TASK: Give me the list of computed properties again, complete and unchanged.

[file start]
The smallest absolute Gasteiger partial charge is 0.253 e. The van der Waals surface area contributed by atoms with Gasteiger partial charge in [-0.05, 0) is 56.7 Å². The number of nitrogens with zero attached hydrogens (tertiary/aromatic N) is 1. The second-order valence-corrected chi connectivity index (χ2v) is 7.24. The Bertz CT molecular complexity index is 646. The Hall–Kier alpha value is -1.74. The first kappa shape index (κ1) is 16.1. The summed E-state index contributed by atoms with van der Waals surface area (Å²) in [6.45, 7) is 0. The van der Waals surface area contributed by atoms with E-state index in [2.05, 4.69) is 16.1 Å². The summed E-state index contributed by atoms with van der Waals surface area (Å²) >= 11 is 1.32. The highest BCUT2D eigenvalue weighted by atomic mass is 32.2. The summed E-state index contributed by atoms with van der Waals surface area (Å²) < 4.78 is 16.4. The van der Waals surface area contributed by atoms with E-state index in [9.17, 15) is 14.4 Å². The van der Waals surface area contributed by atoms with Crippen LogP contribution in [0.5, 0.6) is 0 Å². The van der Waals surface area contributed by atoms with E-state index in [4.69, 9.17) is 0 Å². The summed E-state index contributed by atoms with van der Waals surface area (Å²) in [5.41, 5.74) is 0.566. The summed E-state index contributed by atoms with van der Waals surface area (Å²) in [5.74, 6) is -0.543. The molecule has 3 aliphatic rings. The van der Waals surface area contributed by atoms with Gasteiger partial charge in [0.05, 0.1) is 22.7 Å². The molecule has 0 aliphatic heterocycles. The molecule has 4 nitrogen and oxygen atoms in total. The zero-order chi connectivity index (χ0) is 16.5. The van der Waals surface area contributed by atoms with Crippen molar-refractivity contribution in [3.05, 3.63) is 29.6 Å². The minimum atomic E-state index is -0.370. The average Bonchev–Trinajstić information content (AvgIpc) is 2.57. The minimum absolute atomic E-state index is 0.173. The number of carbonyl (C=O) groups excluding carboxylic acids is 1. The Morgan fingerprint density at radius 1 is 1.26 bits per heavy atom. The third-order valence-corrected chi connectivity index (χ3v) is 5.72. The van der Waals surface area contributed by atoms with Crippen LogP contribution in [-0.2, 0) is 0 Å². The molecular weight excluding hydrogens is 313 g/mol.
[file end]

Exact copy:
The smallest absolute Gasteiger partial charge is 0.253 e. The van der Waals surface area contributed by atoms with Gasteiger partial charge in [-0.05, 0) is 56.7 Å². The number of nitrogens with zero attached hydrogens (tertiary/aromatic N) is 1. The second-order valence-corrected chi connectivity index (χ2v) is 7.24. The Bertz CT molecular complexity index is 646. The Hall–Kier alpha value is -1.74. The first kappa shape index (κ1) is 16.1. The summed E-state index contributed by atoms with van der Waals surface area (Å²) in [6.45, 7) is 0. The van der Waals surface area contributed by atoms with E-state index in [2.05, 4.69) is 16.1 Å². The summed E-state index contributed by atoms with van der Waals surface area (Å²) >= 11 is 1.32. The highest BCUT2D eigenvalue weighted by atomic mass is 32.2. The summed E-state index contributed by atoms with van der Waals surface area (Å²) < 4.78 is 16.4. The van der Waals surface area contributed by atoms with E-state index in [9.17, 15) is 14.4 Å². The van der Waals surface area contributed by atoms with Crippen LogP contribution in [0.5, 0.6) is 0 Å². The van der Waals surface area contributed by atoms with E-state index in [4.69, 9.17) is 0 Å². The summed E-state index contributed by atoms with van der Waals surface area (Å²) in [5.41, 5.74) is 0.566. The summed E-state index contributed by atoms with van der Waals surface area (Å²) in [5.74, 6) is -0.543. The molecule has 3 aliphatic rings. The van der Waals surface area contributed by atoms with Gasteiger partial charge in [0.05, 0.1) is 22.7 Å². The molecule has 0 aliphatic heterocycles. The molecule has 4 nitrogen and oxygen atoms in total. The zero-order chi connectivity index (χ0) is 16.5. The van der Waals surface area contributed by atoms with Crippen molar-refractivity contribution in [3.05, 3.63) is 29.6 Å². The minimum atomic E-state index is -0.370. The average Bonchev–Trinajstić information content (AvgIpc) is 2.57. The minimum absolute atomic E-state index is 0.173. The number of carbonyl (C=O) groups excluding carboxylic acids is 1. The Morgan fingerprint density at radius 1 is 1.26 bits per heavy atom. The third-order valence-corrected chi connectivity index (χ3v) is 5.72. The van der Waals surface area contributed by atoms with Crippen LogP contribution in [-0.2, 0) is 0 Å². The molecular weight excluding hydrogens is 313 g/mol.